Rules Promoting Settlement in Family Matters

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Revision as of 13:32, 12 June 2019 by Julie Brown (talk | contribs) (Resources and links)

Resolving a court proceeding without a trial is still possible[edit]

Just because a court proceeding has started, it doesn’t mean you will be going to court. The majority of cases settle prior to trial.

There are many reasons why it's important that family law court proceedings are resolved by agreement. From the court's point of view, settlement helps to protect the children from ongoing conflict, settlement frees up valuable court and administrative resources that can be applied to other cases, and settlement lessens the likelihood that the proceeding will require ongoing court hearings in the future. From the point of view of the parties, settlement is cheaper than trial, helps to protect the children from ongoing conflict, and allows you to stop living in limbo and instead get on with your life. Resolution by agreement allows you more control and creativity about the terms of settlement and gives everyone involved the best chance of having a tolerable relationship with each other as time goes on.

Lawyers also have an interest in settling matters, for all of the same reasons as the courts and the parties. In addition, lawyers have a professional and an ethical duty to promote settlement wherever possible, provided that a proposed settlement is not an unreasonable compromise of their clients' interests. This is written into the Code of Professional Conduct for Lawyers. The laws and rules of court for family law proceedings have evolved to provide additional opportunities for settlement and steer people away from trial and out of court. In fact, s. 4 of the provincial Family Law Act says that the purposes of the part of the Act on dispute resolution are to:

(b) to encourage parties to a family law dispute to resolve the dispute through agreements and appropriate family dispute resolution before making an application to a court;

(c) to encourage parents and guardians to

(i) resolve conflict other than through court intervention, and

(ii) create parenting arrangements and arrangements respecting contact with a child that is in the best interests of the child.

In general, you should try to resolve a court proceeding without going to trial, if you can; however, the settlement, whether it's reached with the help of a judge or not, must be fair and reasonable. (It's always a relief to settle a court proceeding, but if the settlement is significantly unfair to either party a return to court may be inevitable!) All parties must agree that a proposed settlement is reasonable and agree to end the court proceeding on the terms of that settlement.

This section will discuss the options available in the Supreme Court and the Provincial Court to try to settle your proceeding before trial.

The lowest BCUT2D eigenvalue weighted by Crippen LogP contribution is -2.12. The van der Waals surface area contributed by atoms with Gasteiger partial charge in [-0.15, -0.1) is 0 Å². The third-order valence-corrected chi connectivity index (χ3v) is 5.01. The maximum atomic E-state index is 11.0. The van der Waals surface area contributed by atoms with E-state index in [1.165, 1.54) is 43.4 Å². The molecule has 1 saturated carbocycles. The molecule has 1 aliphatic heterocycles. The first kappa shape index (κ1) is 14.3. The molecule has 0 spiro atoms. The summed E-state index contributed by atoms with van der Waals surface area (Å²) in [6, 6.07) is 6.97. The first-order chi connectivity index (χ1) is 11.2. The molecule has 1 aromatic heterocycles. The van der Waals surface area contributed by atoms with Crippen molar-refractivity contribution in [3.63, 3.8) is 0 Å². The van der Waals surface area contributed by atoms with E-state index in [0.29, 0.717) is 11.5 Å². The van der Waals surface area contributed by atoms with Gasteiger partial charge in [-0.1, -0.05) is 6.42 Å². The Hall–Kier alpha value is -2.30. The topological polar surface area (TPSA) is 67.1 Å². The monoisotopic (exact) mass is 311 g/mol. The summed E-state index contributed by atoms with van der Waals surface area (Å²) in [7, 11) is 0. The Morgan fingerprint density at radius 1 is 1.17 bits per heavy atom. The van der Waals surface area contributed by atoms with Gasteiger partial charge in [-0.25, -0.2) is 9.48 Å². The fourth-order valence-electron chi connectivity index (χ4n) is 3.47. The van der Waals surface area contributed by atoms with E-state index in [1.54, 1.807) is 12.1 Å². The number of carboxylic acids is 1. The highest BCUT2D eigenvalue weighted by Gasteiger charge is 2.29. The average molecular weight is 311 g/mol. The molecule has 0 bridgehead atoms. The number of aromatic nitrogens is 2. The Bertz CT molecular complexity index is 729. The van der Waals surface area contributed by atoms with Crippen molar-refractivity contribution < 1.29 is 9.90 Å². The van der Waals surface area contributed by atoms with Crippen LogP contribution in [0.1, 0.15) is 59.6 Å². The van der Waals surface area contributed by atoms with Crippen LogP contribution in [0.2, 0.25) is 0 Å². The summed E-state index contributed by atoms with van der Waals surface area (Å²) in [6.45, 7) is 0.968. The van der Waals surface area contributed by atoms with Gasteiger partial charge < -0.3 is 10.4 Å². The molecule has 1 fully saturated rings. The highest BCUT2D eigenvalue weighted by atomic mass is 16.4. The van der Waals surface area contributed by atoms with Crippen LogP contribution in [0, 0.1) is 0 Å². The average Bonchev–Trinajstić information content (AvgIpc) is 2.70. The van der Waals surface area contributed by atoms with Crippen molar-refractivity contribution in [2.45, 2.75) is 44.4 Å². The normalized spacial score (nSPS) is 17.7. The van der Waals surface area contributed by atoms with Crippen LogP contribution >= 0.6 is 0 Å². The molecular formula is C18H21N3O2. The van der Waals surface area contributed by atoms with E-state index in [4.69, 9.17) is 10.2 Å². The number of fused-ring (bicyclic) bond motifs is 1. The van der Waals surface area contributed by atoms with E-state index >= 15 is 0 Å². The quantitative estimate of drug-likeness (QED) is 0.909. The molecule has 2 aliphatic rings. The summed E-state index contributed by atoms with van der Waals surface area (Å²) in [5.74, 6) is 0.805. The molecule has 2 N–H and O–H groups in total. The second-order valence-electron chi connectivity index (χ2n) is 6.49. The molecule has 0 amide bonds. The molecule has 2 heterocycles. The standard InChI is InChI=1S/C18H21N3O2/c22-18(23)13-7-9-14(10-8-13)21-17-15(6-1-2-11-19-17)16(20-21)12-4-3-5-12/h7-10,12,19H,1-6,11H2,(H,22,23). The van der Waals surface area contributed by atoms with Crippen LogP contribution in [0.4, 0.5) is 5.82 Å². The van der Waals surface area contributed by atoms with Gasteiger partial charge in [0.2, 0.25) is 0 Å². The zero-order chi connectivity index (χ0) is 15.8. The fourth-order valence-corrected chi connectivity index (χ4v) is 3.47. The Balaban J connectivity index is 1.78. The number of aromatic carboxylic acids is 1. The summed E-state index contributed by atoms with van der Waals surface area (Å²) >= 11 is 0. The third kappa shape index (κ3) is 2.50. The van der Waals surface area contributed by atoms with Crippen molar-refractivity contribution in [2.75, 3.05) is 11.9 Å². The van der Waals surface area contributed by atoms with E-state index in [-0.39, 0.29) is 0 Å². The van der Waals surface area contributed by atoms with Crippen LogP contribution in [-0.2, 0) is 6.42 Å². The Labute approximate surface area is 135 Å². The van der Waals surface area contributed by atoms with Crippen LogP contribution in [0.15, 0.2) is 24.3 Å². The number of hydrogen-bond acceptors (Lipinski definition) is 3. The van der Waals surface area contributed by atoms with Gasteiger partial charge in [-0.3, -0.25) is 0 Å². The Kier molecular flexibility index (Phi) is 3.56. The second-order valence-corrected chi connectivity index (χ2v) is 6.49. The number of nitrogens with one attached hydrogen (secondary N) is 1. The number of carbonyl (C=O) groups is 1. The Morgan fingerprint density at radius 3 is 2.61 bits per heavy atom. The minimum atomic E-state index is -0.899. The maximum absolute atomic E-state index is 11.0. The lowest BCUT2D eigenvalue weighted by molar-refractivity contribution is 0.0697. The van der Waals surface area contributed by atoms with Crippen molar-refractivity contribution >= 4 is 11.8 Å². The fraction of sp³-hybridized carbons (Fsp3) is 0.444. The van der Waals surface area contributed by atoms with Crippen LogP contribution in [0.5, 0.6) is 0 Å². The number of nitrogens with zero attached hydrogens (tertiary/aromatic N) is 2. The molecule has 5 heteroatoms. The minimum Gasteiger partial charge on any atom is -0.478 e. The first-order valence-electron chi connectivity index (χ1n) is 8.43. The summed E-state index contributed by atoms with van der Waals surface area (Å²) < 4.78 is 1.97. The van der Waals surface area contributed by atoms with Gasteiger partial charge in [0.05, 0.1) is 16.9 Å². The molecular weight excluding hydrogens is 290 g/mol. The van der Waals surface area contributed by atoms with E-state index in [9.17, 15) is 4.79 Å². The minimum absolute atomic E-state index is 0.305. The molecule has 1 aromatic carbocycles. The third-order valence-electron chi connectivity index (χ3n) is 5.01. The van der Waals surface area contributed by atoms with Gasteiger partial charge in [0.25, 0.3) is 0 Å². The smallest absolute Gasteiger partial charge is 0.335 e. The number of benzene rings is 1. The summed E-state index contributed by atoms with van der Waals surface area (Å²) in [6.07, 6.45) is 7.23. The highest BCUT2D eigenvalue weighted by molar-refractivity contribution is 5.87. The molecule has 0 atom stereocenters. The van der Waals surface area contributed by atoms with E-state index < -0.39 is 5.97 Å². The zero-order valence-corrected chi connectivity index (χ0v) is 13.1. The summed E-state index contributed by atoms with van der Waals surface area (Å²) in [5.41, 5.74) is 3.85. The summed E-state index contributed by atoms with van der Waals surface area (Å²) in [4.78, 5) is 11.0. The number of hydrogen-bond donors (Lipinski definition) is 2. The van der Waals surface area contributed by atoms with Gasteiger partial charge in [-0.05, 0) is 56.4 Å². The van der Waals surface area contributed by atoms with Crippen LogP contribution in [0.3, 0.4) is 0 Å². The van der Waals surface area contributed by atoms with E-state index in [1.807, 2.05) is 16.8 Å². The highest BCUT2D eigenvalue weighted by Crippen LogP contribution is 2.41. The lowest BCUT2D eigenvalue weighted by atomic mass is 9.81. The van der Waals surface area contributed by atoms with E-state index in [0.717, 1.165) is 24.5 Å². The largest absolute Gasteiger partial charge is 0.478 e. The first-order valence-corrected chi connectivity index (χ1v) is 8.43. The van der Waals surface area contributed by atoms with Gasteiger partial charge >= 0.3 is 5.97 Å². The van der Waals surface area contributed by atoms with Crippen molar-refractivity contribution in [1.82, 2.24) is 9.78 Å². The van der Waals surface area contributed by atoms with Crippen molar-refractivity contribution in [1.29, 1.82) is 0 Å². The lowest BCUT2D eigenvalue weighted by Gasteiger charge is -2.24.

Supreme Court[edit]

Request another judicial case conference[edit]

A judicial case conference, usually referred to as a JCC, is a relatively informal, off-the-record, private meeting between the parties, their lawyers and a master or judge in a courtroom. A JCC must be held in all contested family law court proceedings. Further information about JCCs can be found in the section Case Conferences in a Family Law Matter of this Chapter. The initial JCC is usually held early on in the proceeding, but parties may request an additional JCC at any time, regardless if the parties have already had one. Under Rule 7-1(15) of the Supreme Court Family Rules the court has very broad powers at JCC including the following to promote settlement:

  • identify the issues that are in dispute and those that are not in dispute and explore ways in which the issues in dispute may be resolved without recourse to trial;
  • mediate any of the issues in dispute;
  • without hearing witnesses, give a non-binding opinion on the probable outcome of a hearing or trial.

Request a settlement conference[edit]

Settlement conferences are available in the Supreme Court at the request of both parties. They are usually not mandatory but can be ordered by a judge or master. They are relatively informal, off-the-record, private meetings between the parties, their lawyers and a master or judge in a courtroom for the purpose of exploring all possibilities of settlement (See Rule 7-2 of the of the Supreme Court Family Rules). For more information about the purpose and scheduling a settlement conference see the section Case Conferences in this Chapter.

Serve a Notice to Mediate[edit]

A Notice to Mediate can be served by any party in a family law proceeding in the Supreme Court. The purpose of the Notice to Mediate is to let the other party know you want to mediate and to make them attend mediation, unless there is an exception. A Notice to Mediate must be served at least 90 days after the Response is filed and 90 days before the trial date. The parties have to attend mediation unless one of the following exceptions applies:

  • There has already been a mediation session ;
  • There is a protection order against one party;
  • The mediator advises the participants the mediation is not appropriate or that the mediation process will not be productive; or
  • The court orders that a party is exempt because in the court’s opinion it is impracticable or materially unfair to require the party to attend.

The Notice to Mediate (Family) Regulations provide the guidelines for proceeding with the mediation. The parties mutually select a mediator within 14 days after service of the Notice to Mediate. If the parties cannot agree, any party may apply to a roster organization for the appointment of a mediator. The process for the appointment of a mediator is set out in section 8 of the Notice to Mediate (Family) Regulations For more information about the Notice to Mediate see the Legal Services Society of British Columbia fact sheet on Making Mediation happen in a family law case in Supreme Court.